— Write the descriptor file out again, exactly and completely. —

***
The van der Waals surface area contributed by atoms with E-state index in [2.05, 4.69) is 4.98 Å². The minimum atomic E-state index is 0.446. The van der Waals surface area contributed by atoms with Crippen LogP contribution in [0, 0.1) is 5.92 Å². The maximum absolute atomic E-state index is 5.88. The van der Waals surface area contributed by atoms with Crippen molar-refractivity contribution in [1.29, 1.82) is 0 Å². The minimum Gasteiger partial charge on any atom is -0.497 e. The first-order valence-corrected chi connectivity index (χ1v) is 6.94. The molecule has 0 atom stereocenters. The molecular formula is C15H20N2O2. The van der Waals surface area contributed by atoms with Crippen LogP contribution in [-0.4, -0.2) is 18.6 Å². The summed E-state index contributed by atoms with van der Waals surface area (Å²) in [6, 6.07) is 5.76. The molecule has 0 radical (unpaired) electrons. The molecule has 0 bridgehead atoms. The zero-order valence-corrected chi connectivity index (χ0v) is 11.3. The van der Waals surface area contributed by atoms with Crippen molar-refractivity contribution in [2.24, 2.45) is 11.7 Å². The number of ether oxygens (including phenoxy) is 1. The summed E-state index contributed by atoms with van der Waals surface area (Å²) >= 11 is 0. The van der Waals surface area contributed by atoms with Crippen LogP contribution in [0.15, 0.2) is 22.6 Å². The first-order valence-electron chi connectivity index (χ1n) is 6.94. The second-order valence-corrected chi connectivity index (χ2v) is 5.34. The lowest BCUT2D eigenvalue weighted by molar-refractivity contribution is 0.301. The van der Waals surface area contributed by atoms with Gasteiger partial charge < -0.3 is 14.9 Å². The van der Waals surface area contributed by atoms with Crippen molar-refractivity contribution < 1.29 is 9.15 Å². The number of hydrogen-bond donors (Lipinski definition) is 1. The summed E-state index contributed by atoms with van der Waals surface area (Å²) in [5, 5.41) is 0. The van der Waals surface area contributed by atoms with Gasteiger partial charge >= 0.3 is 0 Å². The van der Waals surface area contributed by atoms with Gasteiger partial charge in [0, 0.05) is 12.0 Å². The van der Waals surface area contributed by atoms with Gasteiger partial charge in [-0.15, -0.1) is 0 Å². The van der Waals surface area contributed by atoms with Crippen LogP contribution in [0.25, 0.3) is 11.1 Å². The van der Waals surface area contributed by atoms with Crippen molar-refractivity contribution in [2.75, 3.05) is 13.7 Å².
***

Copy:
The van der Waals surface area contributed by atoms with E-state index in [2.05, 4.69) is 4.98 Å². The minimum atomic E-state index is 0.446. The van der Waals surface area contributed by atoms with Crippen LogP contribution in [0, 0.1) is 5.92 Å². The maximum absolute atomic E-state index is 5.88. The van der Waals surface area contributed by atoms with Crippen molar-refractivity contribution in [1.29, 1.82) is 0 Å². The minimum Gasteiger partial charge on any atom is -0.497 e. The first-order valence-corrected chi connectivity index (χ1v) is 6.94. The molecule has 0 atom stereocenters. The molecular formula is C15H20N2O2. The van der Waals surface area contributed by atoms with Crippen LogP contribution in [-0.4, -0.2) is 18.6 Å². The summed E-state index contributed by atoms with van der Waals surface area (Å²) in [6, 6.07) is 5.76. The molecule has 0 radical (unpaired) electrons. The molecule has 0 bridgehead atoms. The zero-order valence-corrected chi connectivity index (χ0v) is 11.3. The van der Waals surface area contributed by atoms with Crippen molar-refractivity contribution in [2.24, 2.45) is 11.7 Å². The number of ether oxygens (including phenoxy) is 1. The summed E-state index contributed by atoms with van der Waals surface area (Å²) >= 11 is 0. The van der Waals surface area contributed by atoms with Crippen LogP contribution in [0.15, 0.2) is 22.6 Å². The first-order valence-electron chi connectivity index (χ1n) is 6.94. The second-order valence-corrected chi connectivity index (χ2v) is 5.34. The lowest BCUT2D eigenvalue weighted by molar-refractivity contribution is 0.301. The van der Waals surface area contributed by atoms with Gasteiger partial charge < -0.3 is 14.9 Å². The van der Waals surface area contributed by atoms with Crippen molar-refractivity contribution < 1.29 is 9.15 Å². The number of hydrogen-bond donors (Lipinski definition) is 1. The summed E-state index contributed by atoms with van der Waals surface area (Å²) in [5, 5.41) is 0. The van der Waals surface area contributed by atoms with Gasteiger partial charge >= 0.3 is 0 Å². The van der Waals surface area contributed by atoms with Gasteiger partial charge in [0, 0.05) is 12.0 Å². The van der Waals surface area contributed by atoms with Gasteiger partial charge in [-0.15, -0.1) is 0 Å². The van der Waals surface area contributed by atoms with Crippen LogP contribution in [0.25, 0.3) is 11.1 Å². The van der Waals surface area contributed by atoms with Crippen molar-refractivity contribution in [2.75, 3.05) is 13.7 Å².